The 'Committee' in Golf and Its Duties

Illustration showing two golfers arguing
Sometimes there are arguments or disputes between golfers in competition, and one of the Committee's duties is settling such issues. Sarah Fabian-Baddiel/Heritage Images/Getty Images

The Rules of Golf make frequent reference to the "Committee," but what, exactly, is that nebulous body? The official definition of "Committee," as given by the USGA and R&A, is this:

Official Definition: "The person or group in charge of the competition or the course."

That clearly requires some expanding upon. So let's do that.

The Committee's Role and Make-Up

The Rules of Golf set down the way the game is supposed to be played. But the rules cannot and do not address every imaginable circumstance. Sometimes, disputes arise between golfers in competition, or a golfer self-reports a circumstance that requires clarification. (Perhaps the golfer is unsure whether a rules infraction occurred, or unsure how to proceed.)

The Committee that is frequently referenced in the rule book is the body that adjudicates such issues, as well as performing other duties such as overseeing golf course setup for competitions, implementing local rules, and scorekeeping for competitions (more below). 

Who makes up the Committee? Club members - your fellow golfers, perhaps even you if you belong to a club and volunteer or are selected for such duties.

Basically "committee" refers to those in charge - of your competition, of your course - of enforcing rules, settling disputes and the regulation of tournaments.

Duties of the Committee in Golf

So what are the duties for which the Committee is responsible? This used to be covered in Rule 33 in the Official Rules of Golf. However, as of the 2019 edition, Committee Procedures is given a separate section within the full rulebook.

The intro to that section expands a bit on the very brief definition of "committee":

"The Rules of Golf define the Committee as the person or group in charge of a competition or the course. The Committee is essential to the proper playing of the game. Committees have the responsibility of running the course on a day-to-day basis or for a specific competition and they should always act in ways that support the Rules of Golf. ... While many of the duties of a Committee are specific to running organized competitions, an important part of the Committee’s duties relates to its responsibility for the course during general or every day play."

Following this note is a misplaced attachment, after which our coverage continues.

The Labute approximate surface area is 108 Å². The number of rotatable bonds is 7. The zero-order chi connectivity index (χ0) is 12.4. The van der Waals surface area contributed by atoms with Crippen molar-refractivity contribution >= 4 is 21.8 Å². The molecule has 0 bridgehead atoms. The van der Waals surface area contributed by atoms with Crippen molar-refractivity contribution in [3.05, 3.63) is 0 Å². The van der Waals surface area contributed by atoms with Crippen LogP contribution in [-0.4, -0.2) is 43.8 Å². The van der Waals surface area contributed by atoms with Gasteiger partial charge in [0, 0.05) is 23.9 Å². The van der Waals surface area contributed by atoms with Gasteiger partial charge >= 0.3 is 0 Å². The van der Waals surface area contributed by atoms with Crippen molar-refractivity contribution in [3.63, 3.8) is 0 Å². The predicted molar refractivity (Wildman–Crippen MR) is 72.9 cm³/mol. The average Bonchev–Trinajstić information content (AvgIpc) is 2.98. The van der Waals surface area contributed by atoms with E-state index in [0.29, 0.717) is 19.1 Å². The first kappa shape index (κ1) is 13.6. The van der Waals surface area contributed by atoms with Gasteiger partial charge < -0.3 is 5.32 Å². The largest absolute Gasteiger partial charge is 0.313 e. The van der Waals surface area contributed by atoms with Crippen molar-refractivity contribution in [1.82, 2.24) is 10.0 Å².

During general play, the committee's responsibilities include making sure the course is properly marked and establishing any local rules; setting and enforcing the pace of play guidelines and conduct guidelines for the golf course; and providing rules support for golfers who have questions.

For competitions, the committee's responsibilities include making any desired adjustments to the golf course set-up for tournament play, including setting hole locations; deciding whether and where competition participants are allowed to practice on the course; and setting the groups and tee times and circulating that information to the golfers.

When competitions are in progress, the committee's responsibilities include making sure golfers are aware of pace of play requirements and code of conduct guidelines; starting matches or groups on time; enforcing pace of play guidelines and providing rules assistance; and setting up an area where golfers report scores, which the committee validates for stroke play.

And once competitions are done, the committee's responsibilities include procedures for settling ties in stroke play; confirming the final results and closing the competition; and awarding any prizes.

All of the above is greatly expanded upon (and additional responsibilites elucidated) in the Committee Procedures section of the rule book.

Many clubs and courses divide the Committee duties into committees that cover specific areas, such a rules committee or a greens committee (in charge of course setup).

If you're unsure about the Committee at your club, its duties, its membership, then talk to your club officials, tournament organizers or golf pros.